Similar to Oea and Leptis Magna, Sabratha was founded by the Phoenicians to support their trade routes along the coast of northern Africa. After the fall of Carthage in 146 BC at the end of the Third Punic War, the region of Sabratha was included in the Kingdom of Numidia until 105 BC when the Romans absorbed it into the province of Africa.
Byzantine walls surrounding the ancient forum
The heart of Roman Sabratha was the Forum which was located by the sea; today it appears surrounded by VIth century AD low walls which were built by the Byzantines when they defeated the Vandals, a Germanic tribe which had established a kingdom in northern Africa; the Byzantine town was much smaller than the Roman one.
(above) A decorated pillar; (below) inscription celebrating the erection of statues of Emperors Marcus Aurelius and
Lucius Verus near the Capitolium: "To Emperor Caesar,
son of deified Antoninus, brother of deified Verus, the greatest victor in Parthia, grandson of deified Hadrian,
great-grandson of deified Trajan the victor in Parthia, great-great-grandson of deified Nerva, Marcus Aurelius Antoninus
Augustus, chief priest, tribune for the 24th time, acclaimed victor five times, consul three times,
father of the country; the two statues whose erection Anicia Pudentilla ordered in her will at the expenditure of 30,000
sesterces, Manlia Macrina, her mother and heiress, had made at the additional cost of eight thousand sesterces,
with Caius Manilius Manilianus, her son-in-law, in charge (of the work)" - The Inscriptions of Roman Tripolitania by
J. M. Reynolds and J. B. Ward-Perkins
Sabratha enjoyed a period of growth after Emperor Nerva extended the road along the eastern coast of Tunisia to this town; the IInd century was a golden age for the whole Roman Empire and many of the monuments which embellish the Forum of Sabratha were built then. The inscription shown above lists the great emperors of that century from Nerva to Marcus Aurelius.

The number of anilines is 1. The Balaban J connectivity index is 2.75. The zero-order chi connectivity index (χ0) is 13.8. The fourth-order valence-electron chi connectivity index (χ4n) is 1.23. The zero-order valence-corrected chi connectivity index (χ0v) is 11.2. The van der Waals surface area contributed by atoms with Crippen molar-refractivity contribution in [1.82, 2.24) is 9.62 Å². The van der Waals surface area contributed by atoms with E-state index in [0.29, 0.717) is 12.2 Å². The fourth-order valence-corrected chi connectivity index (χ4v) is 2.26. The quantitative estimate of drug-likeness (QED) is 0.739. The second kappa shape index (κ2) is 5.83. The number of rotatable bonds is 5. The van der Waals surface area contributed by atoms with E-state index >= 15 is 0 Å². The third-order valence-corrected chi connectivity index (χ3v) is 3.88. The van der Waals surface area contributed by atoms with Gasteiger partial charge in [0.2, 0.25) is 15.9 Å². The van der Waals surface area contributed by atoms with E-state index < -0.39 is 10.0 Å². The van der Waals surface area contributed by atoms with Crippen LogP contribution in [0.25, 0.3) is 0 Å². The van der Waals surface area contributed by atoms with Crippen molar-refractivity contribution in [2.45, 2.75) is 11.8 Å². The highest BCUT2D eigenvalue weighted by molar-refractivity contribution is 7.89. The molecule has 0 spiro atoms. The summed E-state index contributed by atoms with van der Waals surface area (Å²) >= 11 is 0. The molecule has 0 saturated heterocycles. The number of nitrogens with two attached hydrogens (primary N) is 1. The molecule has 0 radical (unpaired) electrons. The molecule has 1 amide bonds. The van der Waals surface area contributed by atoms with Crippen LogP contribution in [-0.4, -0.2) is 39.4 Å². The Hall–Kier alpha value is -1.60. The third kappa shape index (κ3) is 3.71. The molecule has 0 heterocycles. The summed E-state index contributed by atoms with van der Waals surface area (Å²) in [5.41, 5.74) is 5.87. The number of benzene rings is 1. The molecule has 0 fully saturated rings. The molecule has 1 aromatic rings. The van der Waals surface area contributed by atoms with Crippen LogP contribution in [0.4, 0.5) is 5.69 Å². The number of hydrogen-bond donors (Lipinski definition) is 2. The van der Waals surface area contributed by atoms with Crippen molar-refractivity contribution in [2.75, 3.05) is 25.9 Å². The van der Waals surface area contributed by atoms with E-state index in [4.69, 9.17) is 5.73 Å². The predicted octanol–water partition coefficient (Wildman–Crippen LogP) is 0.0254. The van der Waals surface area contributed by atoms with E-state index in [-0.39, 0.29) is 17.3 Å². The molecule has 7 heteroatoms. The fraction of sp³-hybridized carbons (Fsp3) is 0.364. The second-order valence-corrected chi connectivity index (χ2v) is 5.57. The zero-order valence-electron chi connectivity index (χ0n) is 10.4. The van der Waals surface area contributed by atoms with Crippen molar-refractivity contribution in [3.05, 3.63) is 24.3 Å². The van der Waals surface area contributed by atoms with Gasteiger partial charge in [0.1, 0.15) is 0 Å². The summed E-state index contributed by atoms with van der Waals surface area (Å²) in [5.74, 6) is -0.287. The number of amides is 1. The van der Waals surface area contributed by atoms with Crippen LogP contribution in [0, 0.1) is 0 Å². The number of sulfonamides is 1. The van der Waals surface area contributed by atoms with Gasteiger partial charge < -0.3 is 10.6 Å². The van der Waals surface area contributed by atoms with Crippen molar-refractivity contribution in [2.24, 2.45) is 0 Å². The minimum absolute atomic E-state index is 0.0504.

Mosaic portraying an elephant at Ostia; it was the logo of "Stat(io) Sabratensium", the maritime agency of Sabratha
One of the possible etymologies of the town's name is "cereals market" and no doubt Sabratha shipped grains (and olive oil) to Rome, but it also exported live elephants for the venationes, the slaying of wild animals which occurred before the gladiatorial duels; northern Africa was home to a subspecies of the African bush elephant which the Carthaginians trained for warfare.
(left) Obelisk-shaped monument indicating the site of a tomb with reliefs portraying Hercules and Bes; (right) southern temple in the Forum
As all port towns Sabratha was cosmopolitan and its inhabitants had an open mind towards different beliefs and cultures; a much reconstructed monument which preceded the Roman conquest was decorated with reliefs portraying Hercules, the most popular Greek demigod, and Bes, an Egyptian god which the Phoenicians adopted and regarded as protector of navigation.
Excavations of the Forum led to the identification of a basilica (a large hall housing tribunals), a curia (a meeting hall) and several temples, for one of which the dedication has not been ascertained yet.
Overview of the Forum from the southern temple